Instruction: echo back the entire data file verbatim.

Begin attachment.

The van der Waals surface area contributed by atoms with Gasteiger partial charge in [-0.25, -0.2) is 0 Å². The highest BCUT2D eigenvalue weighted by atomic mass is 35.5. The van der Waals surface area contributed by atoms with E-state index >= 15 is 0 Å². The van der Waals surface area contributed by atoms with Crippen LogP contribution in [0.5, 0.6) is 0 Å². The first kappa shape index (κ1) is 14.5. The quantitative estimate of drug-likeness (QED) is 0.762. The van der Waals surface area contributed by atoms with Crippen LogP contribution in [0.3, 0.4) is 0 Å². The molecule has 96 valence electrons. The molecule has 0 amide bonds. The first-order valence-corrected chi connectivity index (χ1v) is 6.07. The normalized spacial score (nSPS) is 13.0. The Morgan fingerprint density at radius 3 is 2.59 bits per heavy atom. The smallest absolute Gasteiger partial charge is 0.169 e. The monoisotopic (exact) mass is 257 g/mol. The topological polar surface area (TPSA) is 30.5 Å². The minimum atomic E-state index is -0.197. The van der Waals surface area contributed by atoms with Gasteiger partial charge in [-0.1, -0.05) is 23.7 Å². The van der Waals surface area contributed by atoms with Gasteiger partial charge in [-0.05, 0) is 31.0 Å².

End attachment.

The van der Waals surface area contributed by atoms with Gasteiger partial charge in [-0.25, -0.2) is 0 Å². The highest BCUT2D eigenvalue weighted by atomic mass is 35.5. The van der Waals surface area contributed by atoms with E-state index >= 15 is 0 Å². The van der Waals surface area contributed by atoms with Crippen LogP contribution in [0.5, 0.6) is 0 Å². The first kappa shape index (κ1) is 14.5. The quantitative estimate of drug-likeness (QED) is 0.762. The van der Waals surface area contributed by atoms with Crippen LogP contribution in [0.3, 0.4) is 0 Å². The molecule has 96 valence electrons. The molecule has 0 amide bonds. The first-order valence-corrected chi connectivity index (χ1v) is 6.07. The normalized spacial score (nSPS) is 13.0. The Morgan fingerprint density at radius 3 is 2.59 bits per heavy atom. The smallest absolute Gasteiger partial charge is 0.169 e. The monoisotopic (exact) mass is 257 g/mol. The topological polar surface area (TPSA) is 30.5 Å². The minimum atomic E-state index is -0.197. The van der Waals surface area contributed by atoms with Gasteiger partial charge in [-0.1, -0.05) is 23.7 Å². The van der Waals surface area contributed by atoms with Gasteiger partial charge in [-0.05, 0) is 31.0 Å².